BitTorrent Bleep: The P2P Plan to Make the World's Most Secure Chat

Illustration for article titled BitTorrent Bleep: The P2P Plan to Make the Worlds Most Secure Chat

Last fall, BitTorrent (the company) announced and experimental plan to build a secure chat system using the protocol that's most famous for enabling file sharing. Today, we're getting our first look at the what will eventually become a finished product: BitTorrent Bleep.


BitTorrent Bleep launches today as an invite-only pre-alpha on Windows 7 and Windows 8, with other platforms set to launch soon. (Click here to get on the list for an invitation.) The idea is to create a secure chat service that's immune to government snooping and tribunal-mandated data requests. According to development documents, BitTorrent's decentralized infrastructure makes it ideal for just such a platform.

When you're using a traditional chat service like Google Hangouts or AIM, you're really just interfacing with an app on a central server. This server needs to know who you are and, as BitTorrent points out, stores metadata about your interactions. Even if a service offers end-to-end data encryption, your chats aren't really secure because if someone gains access to the central server, you're compromised.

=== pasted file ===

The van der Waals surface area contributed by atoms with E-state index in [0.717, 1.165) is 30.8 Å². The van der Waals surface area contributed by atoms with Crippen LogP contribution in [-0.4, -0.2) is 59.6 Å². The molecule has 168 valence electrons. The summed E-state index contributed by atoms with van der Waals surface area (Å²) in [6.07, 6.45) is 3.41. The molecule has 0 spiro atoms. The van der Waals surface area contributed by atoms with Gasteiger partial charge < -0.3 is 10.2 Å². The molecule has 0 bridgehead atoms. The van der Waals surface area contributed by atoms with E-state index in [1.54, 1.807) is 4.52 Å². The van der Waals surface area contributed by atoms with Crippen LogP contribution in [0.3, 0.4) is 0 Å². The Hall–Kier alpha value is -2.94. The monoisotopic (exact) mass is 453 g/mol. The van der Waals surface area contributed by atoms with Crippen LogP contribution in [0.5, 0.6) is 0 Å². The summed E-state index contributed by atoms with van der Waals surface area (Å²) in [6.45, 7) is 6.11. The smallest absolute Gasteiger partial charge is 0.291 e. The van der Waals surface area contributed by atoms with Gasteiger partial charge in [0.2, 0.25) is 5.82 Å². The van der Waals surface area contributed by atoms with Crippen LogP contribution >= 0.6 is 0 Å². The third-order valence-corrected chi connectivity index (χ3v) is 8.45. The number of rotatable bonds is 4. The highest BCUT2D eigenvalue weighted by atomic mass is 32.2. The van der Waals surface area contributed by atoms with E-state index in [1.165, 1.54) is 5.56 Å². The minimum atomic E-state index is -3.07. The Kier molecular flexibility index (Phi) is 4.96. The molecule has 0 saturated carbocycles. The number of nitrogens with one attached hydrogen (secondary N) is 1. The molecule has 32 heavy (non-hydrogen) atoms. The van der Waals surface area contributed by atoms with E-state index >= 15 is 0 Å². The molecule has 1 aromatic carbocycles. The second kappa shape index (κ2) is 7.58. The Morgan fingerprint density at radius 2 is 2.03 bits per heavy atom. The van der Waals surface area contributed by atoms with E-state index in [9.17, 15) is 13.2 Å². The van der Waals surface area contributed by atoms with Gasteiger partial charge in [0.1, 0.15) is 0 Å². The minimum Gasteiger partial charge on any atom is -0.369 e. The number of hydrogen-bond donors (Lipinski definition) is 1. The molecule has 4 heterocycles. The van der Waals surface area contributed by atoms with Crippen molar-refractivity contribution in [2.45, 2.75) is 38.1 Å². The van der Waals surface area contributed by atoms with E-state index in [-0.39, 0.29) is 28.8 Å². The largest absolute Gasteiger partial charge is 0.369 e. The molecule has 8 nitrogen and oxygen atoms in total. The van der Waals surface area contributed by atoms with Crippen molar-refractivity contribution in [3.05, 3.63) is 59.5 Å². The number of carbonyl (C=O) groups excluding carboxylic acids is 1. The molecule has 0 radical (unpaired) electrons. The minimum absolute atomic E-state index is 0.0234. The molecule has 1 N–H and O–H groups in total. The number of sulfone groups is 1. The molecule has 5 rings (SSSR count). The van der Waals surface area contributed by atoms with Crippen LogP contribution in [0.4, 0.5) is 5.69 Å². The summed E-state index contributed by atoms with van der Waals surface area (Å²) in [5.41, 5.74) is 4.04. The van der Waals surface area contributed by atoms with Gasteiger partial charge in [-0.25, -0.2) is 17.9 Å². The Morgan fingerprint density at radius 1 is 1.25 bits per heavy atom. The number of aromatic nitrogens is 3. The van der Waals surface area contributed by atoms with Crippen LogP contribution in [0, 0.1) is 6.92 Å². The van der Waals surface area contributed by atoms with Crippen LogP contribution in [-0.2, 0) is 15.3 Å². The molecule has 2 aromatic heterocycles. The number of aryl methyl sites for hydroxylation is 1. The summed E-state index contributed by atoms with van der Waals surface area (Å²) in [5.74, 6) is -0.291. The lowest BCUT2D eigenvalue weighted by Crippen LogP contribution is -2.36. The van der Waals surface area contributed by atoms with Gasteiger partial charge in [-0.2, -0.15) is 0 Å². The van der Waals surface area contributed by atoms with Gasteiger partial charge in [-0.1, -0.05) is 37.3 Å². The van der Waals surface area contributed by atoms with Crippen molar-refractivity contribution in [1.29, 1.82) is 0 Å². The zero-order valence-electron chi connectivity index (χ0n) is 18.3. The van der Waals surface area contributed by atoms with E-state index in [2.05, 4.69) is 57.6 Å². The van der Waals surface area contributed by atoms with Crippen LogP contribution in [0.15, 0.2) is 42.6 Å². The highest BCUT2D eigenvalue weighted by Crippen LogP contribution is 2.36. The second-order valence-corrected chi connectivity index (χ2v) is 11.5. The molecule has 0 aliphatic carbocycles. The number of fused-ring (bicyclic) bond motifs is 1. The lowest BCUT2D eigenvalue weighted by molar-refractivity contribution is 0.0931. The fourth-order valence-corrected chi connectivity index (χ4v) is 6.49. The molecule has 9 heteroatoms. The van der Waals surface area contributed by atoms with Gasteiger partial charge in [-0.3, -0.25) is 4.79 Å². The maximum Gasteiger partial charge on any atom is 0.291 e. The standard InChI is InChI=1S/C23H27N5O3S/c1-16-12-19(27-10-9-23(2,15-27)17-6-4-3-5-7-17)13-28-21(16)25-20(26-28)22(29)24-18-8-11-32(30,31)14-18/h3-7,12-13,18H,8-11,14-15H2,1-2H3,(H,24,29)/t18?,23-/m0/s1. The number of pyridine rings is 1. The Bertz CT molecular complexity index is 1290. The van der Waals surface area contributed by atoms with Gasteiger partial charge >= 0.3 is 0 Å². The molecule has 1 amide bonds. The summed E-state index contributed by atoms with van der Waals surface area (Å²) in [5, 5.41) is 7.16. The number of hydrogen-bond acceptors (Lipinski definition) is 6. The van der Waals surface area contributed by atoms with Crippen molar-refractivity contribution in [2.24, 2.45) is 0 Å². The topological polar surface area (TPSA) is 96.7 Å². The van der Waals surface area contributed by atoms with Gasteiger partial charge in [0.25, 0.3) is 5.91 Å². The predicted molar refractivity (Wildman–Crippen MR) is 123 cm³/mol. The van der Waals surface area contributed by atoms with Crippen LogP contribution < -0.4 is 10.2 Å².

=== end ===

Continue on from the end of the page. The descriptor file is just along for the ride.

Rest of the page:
Instead of using a central server as a conduit for messages and information, BitTorrent has built a decentralized engine that uses a public key to identify you (instead of a username). Then it establishes a direct connection between you and whoever you're talking to. Not only does that mean that nobody can eavesdrop on your conversation, it also means that there's no metadata about your interactions stored on central servers.

BitTorrent Bleep is still pre-alpha, so we'll be interested to learn more as additional technical details about thee service emerge. But in the mean time it's nice to see technology fighting back against the government's prying eyes. [BitTorrent]

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Except not.

Using a PKI of any sort (i.e. "uses a public key to identify you") kind of implies that I (as an attacker) could associate an identity with an individual. Further, if all you need is someone's public key in order to initiate a direct connection to them, that process becomes trivial. So, even if the attacker can't see *what* was said (which is not necessarily the case, but an in-depth discussion of cryptography is beside my point, so I digress), I would still be able to say with some certainty both *that* a conversation occurred and *who* was a part of that conversation.

That said, it's an unfinished product and on top of that it's not comprehensively documented yet, so we'll see.